As I've delved into my family history, I've found that Anzac pride is a HUGE deal. The more I research, the prouder I become of my ancestors and their contributions to this great country, Australia. I have many ancestors on both my paternal and maternal side, but I will focus on one, my grandfather.
WILLIAM ARTHUR (QX5071)
|William's WW2 Photo|
I have searched for years for his WW1 record, sadly to no avail. Methods I have used include:
* Reversing his name (using Arthur William /Williams)
* Searching under his older brothers' names of John and James, neither of whom served
* Reversing his brothers'names (Arthur John/Johns and Arthur James)
* Using his mother's maiden name of Gibbons
* Using his married sister's surname of Gough
* Using his married sister's child's name, which was also his only nephew (William Thomas Gough)
* Using his grandmother's maiden name of Torpey, and variants
* Using the name 'Sebastian'. For some unknown reason, William gave his middle name of Sebastian when he married in 1923. However, neither he nor his siblings had middle names (he used to joke to my father that his family was so poor that they couldn't afford middle names!)
None of these methods have been fruitful, unfortunately.
|William's Christmas greeting to his wife|
He had his share of larrikinism, being fined 10/- for drunkedness while training as a Sapper in Perth! From what I remember of him, I was surprised that this was the only time he was caught!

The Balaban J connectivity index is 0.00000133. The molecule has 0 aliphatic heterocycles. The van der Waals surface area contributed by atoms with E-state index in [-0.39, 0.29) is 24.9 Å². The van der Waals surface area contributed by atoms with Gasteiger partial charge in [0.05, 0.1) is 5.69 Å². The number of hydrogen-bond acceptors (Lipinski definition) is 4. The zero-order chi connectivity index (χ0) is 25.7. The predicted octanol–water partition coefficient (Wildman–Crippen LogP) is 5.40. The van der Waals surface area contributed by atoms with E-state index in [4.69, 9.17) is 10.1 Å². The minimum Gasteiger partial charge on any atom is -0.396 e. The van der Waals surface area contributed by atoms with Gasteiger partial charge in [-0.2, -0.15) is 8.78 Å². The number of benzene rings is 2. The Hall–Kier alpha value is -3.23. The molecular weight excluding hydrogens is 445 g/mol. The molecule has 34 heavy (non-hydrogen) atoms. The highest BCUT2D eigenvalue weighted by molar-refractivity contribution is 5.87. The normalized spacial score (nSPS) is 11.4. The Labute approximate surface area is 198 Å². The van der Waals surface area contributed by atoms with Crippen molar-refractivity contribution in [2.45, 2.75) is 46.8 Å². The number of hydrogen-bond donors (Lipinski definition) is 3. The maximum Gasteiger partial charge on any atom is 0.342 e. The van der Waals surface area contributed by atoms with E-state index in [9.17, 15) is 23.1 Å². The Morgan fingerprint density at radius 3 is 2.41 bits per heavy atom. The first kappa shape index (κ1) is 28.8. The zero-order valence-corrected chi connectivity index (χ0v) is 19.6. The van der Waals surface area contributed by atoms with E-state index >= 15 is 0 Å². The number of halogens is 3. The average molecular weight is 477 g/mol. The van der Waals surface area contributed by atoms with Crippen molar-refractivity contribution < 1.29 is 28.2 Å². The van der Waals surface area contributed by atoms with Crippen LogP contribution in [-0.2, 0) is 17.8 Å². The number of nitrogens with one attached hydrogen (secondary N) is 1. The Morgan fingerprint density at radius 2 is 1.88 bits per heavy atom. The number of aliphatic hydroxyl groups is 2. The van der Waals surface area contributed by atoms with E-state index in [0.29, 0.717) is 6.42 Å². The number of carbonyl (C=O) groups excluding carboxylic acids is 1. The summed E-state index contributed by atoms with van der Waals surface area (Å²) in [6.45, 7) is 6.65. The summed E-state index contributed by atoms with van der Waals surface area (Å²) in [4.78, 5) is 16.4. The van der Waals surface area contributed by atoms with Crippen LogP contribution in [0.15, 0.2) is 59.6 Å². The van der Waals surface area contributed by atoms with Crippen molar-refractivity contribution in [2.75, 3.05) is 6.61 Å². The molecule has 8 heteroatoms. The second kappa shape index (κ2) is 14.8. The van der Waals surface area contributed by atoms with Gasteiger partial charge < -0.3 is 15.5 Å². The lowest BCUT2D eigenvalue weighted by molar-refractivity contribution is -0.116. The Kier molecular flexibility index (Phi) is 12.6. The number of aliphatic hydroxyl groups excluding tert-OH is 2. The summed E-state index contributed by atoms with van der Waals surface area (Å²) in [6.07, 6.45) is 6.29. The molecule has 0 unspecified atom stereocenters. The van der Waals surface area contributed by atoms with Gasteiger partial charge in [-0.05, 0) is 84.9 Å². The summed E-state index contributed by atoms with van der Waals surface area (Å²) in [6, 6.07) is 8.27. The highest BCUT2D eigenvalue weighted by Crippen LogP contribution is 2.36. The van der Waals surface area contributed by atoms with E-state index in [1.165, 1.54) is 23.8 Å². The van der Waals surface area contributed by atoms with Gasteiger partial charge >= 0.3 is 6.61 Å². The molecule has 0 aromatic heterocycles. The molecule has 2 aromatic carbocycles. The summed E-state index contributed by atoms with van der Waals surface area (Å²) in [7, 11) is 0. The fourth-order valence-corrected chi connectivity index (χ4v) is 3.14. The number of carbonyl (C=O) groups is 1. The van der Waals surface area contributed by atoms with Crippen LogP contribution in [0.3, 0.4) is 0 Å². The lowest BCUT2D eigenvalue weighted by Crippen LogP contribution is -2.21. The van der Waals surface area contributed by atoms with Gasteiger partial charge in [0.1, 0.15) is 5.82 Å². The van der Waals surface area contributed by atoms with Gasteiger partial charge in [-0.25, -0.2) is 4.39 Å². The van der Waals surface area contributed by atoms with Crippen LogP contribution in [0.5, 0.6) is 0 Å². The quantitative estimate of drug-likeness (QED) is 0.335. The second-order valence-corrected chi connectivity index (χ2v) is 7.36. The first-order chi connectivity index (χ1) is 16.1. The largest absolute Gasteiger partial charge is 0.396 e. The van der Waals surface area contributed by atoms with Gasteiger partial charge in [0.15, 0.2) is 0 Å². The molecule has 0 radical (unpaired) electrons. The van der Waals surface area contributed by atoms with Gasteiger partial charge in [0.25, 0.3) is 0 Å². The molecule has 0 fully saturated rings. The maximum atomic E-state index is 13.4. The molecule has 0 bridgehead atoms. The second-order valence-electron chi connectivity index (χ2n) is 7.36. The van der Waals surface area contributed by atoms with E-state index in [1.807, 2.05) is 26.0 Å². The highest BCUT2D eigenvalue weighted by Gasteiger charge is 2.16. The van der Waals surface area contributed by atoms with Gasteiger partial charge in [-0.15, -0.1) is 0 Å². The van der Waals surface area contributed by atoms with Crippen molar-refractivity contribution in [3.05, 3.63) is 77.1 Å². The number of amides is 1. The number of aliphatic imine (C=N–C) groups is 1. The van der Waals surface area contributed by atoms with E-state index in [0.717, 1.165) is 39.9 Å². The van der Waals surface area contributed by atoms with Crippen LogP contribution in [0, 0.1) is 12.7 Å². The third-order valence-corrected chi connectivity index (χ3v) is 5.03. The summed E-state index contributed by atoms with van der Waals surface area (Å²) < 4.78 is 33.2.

William was deployed to Gaza Ridge, but underwent an appendectomy only months after his arrival. By March, 1941, he was discharged as medically unfit for duty, and returned to Australia on the Queen Mary. This luxury ship had been refitted for use in the war, and it shipped thousands of servicemen during WW2.
My grandmother always said that William was a Rat of Tobruk. I have researched this, and found that the Rats' seige began in April, 1941, by which time my grandfather was returning to Australia. His unit, however, did play a major role in assisting the Rats during and after the seige. Knowing my grandmother's love of a good story, it did not surprise me that our grandfather was not directly involved in the Rats' experience!
William demobbed at the Exhibition Grounds in Brisbane and was discharged on 3 July 1941. On his return, he met his newborn son, my Uncle Vincent, for the first time. They were featured in a Brisbane newspaper, William in uniform, with baby Vince on his knee. A clipping of this article hung in my grandparent's house for years but was subsequently lost, and I have not been able to find it on microfilm at the Qld State Library. This facility has all Brisbane newspapers of the time, including the several issues of newspapers published on the same day, but I haven't been able to locate it.
|My father wearing William's slouch hat, 1941|
William died in 1972, and is buried in a military grave at Nudgee Cemetery in Brisbane. I visit him from time to time, sitting with him and my grandmother and thinking of when I was younger and spent time with them. I was only 8 years of age when he died, and I feel like I know him more now than I ever could. He has gone from memories of being a jolly old man to a man of great guts and determination, one who lied to enable enrolment in WW1 so he could see the world, and lied again in WW2 and left his family in order to earn a secure income for them.
He was no war hero, but he was MY war hero.
God Bless you, granddad.